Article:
Venezuela, Armed Forces of National Liberation (FALN)
Venezuela, Armed Forces of National Liberation (FALN)
The FALN was a pro-Cuban Marxist-Leninist guerrilla army that began operations in Venezuela in 1962. Its membership included groups opposed to the government of President Rómulo Betancourt: dissident military officers, radical members of the Venezuelan Communist Party, and leaders of the Movement of the Revolutionary Left (Movimiento de Izquierda Revolucionaria—MIR), a breakaway splinter faction of Betancourt's ruling Democratic Action Party (Acción Democrática—AD).
Following his election in 1958, Betancourt faced bitter opposition from several factions. By 1960, some leftists had organized the MIR. Two years later, radicals from the Communist Party, such as Douglas Bravo and Teodoro Petkoff, set up the FALN to undertake a Cuban-inspired struggle against the legitimate Venezuelan government. At that time, the leaders of the newly founded FALN advocated a long, campesino war against the government rather than a coup. They were joined in 1962 by Américo Martín and by the reactionary Lieutenant Colonel Juan de Díos Moncada Vidal, who became one of the FALN's guerrilla commanders.
During 1962, the FALN launched an urban and rural guerrilla war. The following year, it tried to disrupt the elections to force a military coup. But it did not succeed, and some 90 percent of the electorate went to the polls.
On assuming office in 1964, Raúl Leoni declared a state of emergency. He invoked censorship, closed schools, arrested demonstrators, lifted congressional immunity, and suspended the writ of habeas corpus. He rounded up leaders of the Communist Party, including members of the National Congress, and isolated the FALN from its urban supporters. A strong military campaign further reduced guerrilla forces. Leoni also used the police to eliminate FALN sympathizers.
Forced to the countryside, the FALN fought in isolated districts. It never mounted a popular war there, however; as one woman later wrote of her life as a guerrilla, "nothing has occurred here." Without popular support the FALN faltered. Even continued assistance and encouragement from Cuba could not keep the FALN struggle alive.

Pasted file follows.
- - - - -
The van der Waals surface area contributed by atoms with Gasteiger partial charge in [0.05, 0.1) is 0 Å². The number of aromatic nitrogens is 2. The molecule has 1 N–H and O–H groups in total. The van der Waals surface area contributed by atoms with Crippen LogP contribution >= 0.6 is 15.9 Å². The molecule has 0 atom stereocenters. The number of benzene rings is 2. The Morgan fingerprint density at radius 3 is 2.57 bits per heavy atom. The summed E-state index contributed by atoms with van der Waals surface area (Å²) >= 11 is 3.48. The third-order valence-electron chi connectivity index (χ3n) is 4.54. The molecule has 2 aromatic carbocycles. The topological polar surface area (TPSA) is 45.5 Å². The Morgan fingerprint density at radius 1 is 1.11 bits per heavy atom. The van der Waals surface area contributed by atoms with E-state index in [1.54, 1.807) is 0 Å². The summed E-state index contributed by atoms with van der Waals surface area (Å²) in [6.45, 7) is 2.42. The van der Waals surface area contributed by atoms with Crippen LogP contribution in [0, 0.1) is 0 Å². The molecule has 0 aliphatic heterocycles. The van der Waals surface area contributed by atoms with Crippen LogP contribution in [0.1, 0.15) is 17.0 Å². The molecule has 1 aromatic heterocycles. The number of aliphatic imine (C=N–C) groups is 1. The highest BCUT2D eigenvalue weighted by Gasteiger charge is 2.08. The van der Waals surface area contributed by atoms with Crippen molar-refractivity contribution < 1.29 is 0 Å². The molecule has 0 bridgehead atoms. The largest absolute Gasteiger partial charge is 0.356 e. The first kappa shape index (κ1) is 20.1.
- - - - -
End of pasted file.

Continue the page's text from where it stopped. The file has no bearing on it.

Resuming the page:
During its existence, the FALN attracted women to its ranks. One, Arelia Laya, served as a commander in Lara. Students also joined the FALN as "weekend warriors," but their sporadic involvement proved ineffectual and their participation steadily declined.
By 1967, the Communist Party withdrew its support of the FALN. In 1968, newly elected President Rafael Caldera offered amnesty to any guerrilla who voluntarily surrendered. Most of the FALN leaders accepted this offer and, like Martín and Petkoff, turned their attention to legitimate political movements. Bravo and some MIR factions continued the struggle for a few more years.
See alsoGuerrilla Movements .
Richard Gott, Guerrilla Movements in Latin America (1971).
Angela Zago, Aquí no ha pasado nada (1972).
David Blank, Politics in Venezuela (1973).
Teodoro Petkoff, Razón pasión del socialismo: El tema socialista en Venezuela (1973).
Raymond Estep, Guerrilla Warfare in Latin America, 1963–1975 (1975).
Alfredo Peña, Conversaciones con Américo Martín (1978) and Conversaciones con Douglas Bravo (1978).
Judith Ewell, Venezuela: A Century of Change (1984).
Art, Robert J. and Louise Richardson. Democracy and Counterterrorism: Lessons from the Past. Washington, DC: United States Institute of Peace Press, 2007.
Corro, Alejandro del, ed. Venezuela: La violencia. Cuernavaca, Mexico: Centro Intercultural de Documentación, 1968.
Tarver Denova, Hollis Micheal, and Julia C. Frederick. The History of Venezuela. Westport, CT: Greenwood Press, 2005.
Winthrop R. Wright
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